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The performances, by McAvoy and Wilson, remain as fine as ever. She cares about nobody but herself (at least until she realizes how much she loves Lyra), and he cares about everybody, which in the end amounts to the same thing. Pullman’s Asriel is a glamorous, Byronic hero whose revolutionary fervor conceals a core of selfishness, but McAvoy’s Asriel is a more cautionary figure. When he reveals to Mrs. Coulter that he has captured an angel and is torturing it for information, even she is a bit shocked at how far he’s gone. Asriel is on the side of right, a freedom fighter, but his zealotry has made him the mirror image of his enemy. (After all, don’t the angel, his commander Metatron, and the Magisterium also believe they have humanity’s best interests at heart?)

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The corrective counterpart to the grandeur of Asriel and Mrs. Coulter’s story is the humble intimacy of Lyra and Will’s. Lyra’s reasons for insisting that they postpone their part in the multi-universe rebellion to travel to the land of the dead have always seemed a bit weak. If Roger had died thinking that Lyra was complicit in Asriel’s plan to kill him, her determination to apologize to him would make more sense. She inflicts a lot of pain on both Pan and Will to tell a ghost something he already knows. But her conviction that it is important to do right by a person Asriel dismisses as “the kitchen boy” is part of what distinguishes her from both of her parents.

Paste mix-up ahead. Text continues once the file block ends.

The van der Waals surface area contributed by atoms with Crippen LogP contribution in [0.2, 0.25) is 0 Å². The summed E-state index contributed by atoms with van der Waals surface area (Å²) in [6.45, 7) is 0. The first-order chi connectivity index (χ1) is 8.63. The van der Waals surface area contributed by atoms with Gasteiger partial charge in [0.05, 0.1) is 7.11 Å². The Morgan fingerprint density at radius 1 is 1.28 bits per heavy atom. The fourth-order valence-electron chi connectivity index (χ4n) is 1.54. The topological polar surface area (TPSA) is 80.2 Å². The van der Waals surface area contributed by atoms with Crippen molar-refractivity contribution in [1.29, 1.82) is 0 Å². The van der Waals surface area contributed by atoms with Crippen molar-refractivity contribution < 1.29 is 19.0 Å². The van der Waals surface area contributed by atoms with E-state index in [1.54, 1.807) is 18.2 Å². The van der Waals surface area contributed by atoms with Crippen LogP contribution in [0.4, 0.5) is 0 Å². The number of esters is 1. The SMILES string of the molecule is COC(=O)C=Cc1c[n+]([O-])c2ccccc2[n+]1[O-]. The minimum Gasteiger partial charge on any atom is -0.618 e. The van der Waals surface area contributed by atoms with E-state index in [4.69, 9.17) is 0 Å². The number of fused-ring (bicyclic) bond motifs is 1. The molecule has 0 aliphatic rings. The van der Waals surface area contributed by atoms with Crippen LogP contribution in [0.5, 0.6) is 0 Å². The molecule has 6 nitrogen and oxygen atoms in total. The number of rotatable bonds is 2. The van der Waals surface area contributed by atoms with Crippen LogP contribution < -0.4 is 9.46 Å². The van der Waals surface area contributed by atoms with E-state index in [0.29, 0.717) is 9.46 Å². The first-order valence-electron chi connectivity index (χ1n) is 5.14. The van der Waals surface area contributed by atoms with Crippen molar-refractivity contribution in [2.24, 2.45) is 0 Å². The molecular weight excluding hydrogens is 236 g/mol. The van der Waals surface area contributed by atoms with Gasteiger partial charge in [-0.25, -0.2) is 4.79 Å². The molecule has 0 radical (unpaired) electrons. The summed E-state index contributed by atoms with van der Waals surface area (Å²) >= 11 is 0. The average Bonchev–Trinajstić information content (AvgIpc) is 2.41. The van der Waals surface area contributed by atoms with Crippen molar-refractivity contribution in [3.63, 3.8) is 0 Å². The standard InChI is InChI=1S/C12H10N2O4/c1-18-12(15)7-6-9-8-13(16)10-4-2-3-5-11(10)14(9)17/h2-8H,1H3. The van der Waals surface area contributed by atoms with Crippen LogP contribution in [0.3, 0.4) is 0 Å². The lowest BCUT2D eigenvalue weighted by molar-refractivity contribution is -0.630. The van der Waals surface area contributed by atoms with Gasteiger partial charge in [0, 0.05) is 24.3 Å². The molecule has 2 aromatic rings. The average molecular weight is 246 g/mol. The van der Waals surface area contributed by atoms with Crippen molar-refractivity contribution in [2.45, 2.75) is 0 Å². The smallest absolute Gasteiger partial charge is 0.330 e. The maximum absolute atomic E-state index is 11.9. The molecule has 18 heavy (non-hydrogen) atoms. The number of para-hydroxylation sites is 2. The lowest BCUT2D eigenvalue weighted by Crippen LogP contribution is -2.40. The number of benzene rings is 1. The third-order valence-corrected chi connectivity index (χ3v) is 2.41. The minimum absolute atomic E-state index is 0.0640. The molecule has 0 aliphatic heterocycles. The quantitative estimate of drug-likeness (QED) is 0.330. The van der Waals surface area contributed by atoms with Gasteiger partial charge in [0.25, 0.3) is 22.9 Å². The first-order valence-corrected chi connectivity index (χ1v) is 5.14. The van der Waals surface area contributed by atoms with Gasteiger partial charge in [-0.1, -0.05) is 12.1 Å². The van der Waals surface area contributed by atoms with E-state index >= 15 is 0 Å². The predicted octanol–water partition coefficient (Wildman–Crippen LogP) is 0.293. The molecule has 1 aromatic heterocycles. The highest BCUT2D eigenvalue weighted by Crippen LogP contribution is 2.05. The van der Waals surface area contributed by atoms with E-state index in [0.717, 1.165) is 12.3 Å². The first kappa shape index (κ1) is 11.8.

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The series’ ghosts are disappointingly material, solid enough to hug. One concept from the books that doesn’t get enough play in the series is Pullman’s celebration of the physical world and of flesh itself, a fleeting and vulnerable thing that is nevertheless fascinating to, and coveted by, both the dead and the angels. In the novel, Mrs. Coulter uses her sexual allure to seduce Metatron into trusting her, reminding herself that Genesis 6:2 recounts how ardently the “sons of God” desired the “daughters of men.” In the series, Asriel explains that having a body gives human beings a strength surpassing that of the angels, but by that point he’s hardly a reliable narrator, and Mrs. Coulter’s interactions with Metatron are sadly unerotic. Instead, the angel admires her for her ability both to summon and to disperse spectres, underexplained powers that she doesn’t fully possess in the novel.